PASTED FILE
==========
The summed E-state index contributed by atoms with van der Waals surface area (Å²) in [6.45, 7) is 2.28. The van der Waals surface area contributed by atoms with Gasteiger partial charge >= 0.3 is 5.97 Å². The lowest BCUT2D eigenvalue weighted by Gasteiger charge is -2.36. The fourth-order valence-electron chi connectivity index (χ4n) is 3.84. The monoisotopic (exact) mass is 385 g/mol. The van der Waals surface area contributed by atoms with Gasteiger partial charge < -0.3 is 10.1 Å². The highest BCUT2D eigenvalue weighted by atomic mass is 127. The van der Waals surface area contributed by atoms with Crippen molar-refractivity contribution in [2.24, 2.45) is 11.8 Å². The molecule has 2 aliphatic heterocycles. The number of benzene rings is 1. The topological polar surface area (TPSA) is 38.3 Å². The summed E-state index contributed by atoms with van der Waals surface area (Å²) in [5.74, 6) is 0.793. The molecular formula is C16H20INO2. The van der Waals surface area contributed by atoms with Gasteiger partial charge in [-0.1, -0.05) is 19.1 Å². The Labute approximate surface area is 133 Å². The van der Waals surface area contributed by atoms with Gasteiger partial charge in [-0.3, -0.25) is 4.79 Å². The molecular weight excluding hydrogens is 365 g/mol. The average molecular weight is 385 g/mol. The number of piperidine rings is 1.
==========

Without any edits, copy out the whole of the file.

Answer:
The summed E-state index contributed by atoms with van der Waals surface area (Å²) in [6.45, 7) is 2.28. The van der Waals surface area contributed by atoms with Gasteiger partial charge >= 0.3 is 5.97 Å². The lowest BCUT2D eigenvalue weighted by Gasteiger charge is -2.36. The fourth-order valence-electron chi connectivity index (χ4n) is 3.84. The monoisotopic (exact) mass is 385 g/mol. The van der Waals surface area contributed by atoms with Gasteiger partial charge < -0.3 is 10.1 Å². The highest BCUT2D eigenvalue weighted by atomic mass is 127. The van der Waals surface area contributed by atoms with Crippen molar-refractivity contribution in [2.24, 2.45) is 11.8 Å². The molecule has 2 aliphatic heterocycles. The number of benzene rings is 1. The topological polar surface area (TPSA) is 38.3 Å². The summed E-state index contributed by atoms with van der Waals surface area (Å²) in [5.74, 6) is 0.793. The molecular formula is C16H20INO2. The van der Waals surface area contributed by atoms with Gasteiger partial charge in [-0.1, -0.05) is 19.1 Å². The Labute approximate surface area is 133 Å². The van der Waals surface area contributed by atoms with Gasteiger partial charge in [-0.3, -0.25) is 4.79 Å². The molecular weight excluding hydrogens is 365 g/mol. The average molecular weight is 385 g/mol. The number of piperidine rings is 1.